2004 Denver Annual Meeting (November 7–10, 2004)

Paper No. 6
Presentation Time: 9:15 AM


JONES, Brian, Earth and Atmospheric Sciences, Univ of Alberta, 1-26 Earth Sciences Bldg, Edmonton, AB T6G 2E3, Canada and RENAUT, Robin, Department of Geological Sciences, Univ of Saskatchewan, Saskatoon, SK S7N 5E2, Canada, brian.jones@ualberta.ca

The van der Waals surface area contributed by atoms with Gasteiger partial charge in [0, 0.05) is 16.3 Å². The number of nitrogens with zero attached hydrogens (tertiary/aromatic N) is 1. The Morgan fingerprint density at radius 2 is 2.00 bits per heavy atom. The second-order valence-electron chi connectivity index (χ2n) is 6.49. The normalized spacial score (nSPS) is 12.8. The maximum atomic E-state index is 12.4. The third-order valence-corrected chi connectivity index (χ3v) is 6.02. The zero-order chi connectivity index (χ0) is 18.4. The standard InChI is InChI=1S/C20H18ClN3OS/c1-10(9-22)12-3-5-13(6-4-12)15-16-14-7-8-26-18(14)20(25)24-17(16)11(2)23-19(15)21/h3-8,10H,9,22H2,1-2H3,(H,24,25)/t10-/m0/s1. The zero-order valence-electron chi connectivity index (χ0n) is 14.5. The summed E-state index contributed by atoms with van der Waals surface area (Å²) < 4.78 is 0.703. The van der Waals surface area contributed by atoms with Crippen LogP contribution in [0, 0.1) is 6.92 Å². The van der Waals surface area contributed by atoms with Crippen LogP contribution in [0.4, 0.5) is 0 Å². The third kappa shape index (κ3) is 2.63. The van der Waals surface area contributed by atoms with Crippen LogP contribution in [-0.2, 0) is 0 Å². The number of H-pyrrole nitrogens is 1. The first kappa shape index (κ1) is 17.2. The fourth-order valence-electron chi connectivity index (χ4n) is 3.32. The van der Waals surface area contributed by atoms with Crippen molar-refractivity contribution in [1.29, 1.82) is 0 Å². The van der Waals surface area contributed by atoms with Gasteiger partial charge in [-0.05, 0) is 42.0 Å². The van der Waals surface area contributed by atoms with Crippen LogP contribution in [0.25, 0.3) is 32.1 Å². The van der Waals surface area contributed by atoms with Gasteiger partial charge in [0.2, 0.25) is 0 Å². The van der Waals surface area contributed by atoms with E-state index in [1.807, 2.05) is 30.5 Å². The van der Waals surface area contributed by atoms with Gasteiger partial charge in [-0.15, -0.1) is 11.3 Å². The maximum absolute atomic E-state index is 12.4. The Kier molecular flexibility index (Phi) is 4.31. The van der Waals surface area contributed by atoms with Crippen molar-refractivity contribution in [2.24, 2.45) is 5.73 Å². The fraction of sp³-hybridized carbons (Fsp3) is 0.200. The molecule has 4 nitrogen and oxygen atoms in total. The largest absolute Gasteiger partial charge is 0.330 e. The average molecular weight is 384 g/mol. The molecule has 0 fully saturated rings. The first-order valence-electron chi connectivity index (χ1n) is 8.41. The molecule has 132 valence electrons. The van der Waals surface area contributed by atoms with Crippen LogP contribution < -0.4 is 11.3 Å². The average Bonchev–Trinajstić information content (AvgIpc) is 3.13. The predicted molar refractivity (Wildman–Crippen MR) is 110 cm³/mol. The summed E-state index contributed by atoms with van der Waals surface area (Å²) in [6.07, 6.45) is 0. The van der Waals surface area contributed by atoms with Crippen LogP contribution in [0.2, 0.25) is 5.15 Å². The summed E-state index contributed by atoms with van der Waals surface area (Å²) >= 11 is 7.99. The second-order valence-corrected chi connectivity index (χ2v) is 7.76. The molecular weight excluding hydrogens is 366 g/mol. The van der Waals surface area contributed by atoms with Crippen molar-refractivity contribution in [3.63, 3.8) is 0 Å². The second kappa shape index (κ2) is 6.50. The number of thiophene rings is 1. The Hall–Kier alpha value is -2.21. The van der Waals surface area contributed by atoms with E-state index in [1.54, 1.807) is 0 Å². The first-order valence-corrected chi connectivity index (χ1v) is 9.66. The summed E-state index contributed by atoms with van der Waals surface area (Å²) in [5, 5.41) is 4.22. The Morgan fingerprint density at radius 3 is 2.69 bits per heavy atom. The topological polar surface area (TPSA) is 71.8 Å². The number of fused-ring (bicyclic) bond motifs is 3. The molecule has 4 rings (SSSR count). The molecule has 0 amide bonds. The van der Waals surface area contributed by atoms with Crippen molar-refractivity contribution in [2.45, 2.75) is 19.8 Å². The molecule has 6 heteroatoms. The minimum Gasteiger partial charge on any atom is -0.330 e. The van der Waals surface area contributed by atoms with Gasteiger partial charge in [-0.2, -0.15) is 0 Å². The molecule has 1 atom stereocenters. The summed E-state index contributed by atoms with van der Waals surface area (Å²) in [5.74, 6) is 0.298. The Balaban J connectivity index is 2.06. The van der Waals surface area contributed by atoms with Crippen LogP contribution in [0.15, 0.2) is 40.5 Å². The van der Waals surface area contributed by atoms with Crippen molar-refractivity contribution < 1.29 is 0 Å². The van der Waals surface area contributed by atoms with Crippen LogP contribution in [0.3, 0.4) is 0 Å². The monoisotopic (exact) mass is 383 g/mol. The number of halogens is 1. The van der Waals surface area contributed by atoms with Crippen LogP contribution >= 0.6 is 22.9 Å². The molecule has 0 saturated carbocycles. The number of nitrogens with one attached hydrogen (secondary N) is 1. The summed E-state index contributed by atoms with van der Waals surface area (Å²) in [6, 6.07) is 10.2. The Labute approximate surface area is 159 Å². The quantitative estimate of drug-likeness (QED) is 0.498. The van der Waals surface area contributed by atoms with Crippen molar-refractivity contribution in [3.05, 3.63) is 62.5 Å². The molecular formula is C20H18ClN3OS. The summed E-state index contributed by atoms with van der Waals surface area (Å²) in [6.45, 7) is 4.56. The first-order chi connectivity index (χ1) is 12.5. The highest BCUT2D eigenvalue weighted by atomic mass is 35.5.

Siliceous sinters found on the discharge aprons of acidic and alkaline hot-springs in the Taupo Volcanic Zone on North Island, New Zealand, are characterized by highly variable and complex fabrics that typically reflect the balance between microbe growth and mineral precipitation. Opal-A, the dominant precipitate in most of these settings, is commonly precipitated very rapidly. The growth attitude of microbes commonly dictates the fabrics of many sinters because rapid opal-A precipitation commonly preserves them in growth position. Most of the opal-A that is precipitated around the microbes seems to be featureless, irrespective of the scale at which it is viewed. As a result, such precipitation commonly appears to be the result of a one-stage process that took place while surface waters were flowing over the discharge apron. Etching of opal-A by natural acidic steams commonly reveals micro-laminations (typically < 1 µm thick) in the opal-A that appear to reflect slight compositional differences, possibly with respect to the OH content. The laminations clearly show that the opal-A was incrementally precipitated on substrates and did not form as a result of a single phase of precipitation. Cavities in sinters are commonly lined and/or filled with isopachous cements that must have formed in a shallow phreatic setting. The processes involved in the development of siliceous sinters can be illustrated by considering a setting in which winter conditions led to slow growth of flat lying microbes whereas summer growth promoted growth of upright filaments and/or columns formed of intertwined filaments. Potentially, this cyclic alternation of growth forms would produce a layered fabric with open cavities bounded by the horizontal winter layers and the vertical pillars that developed during the summer. That fabric is maintained because the filaments and/or sheaths are commonly replaced and encrusted with opal-A while the mats are still in direct contact with surface waters. With the development of new mats, the older mineralized mats become progressively buried. Although no longer in direct contact with surface waters, they will be affected by subsurface spring water. Precipitation of opal-A from the subsurface waters will produce the isopachous cements that will progressively fill the open cavities.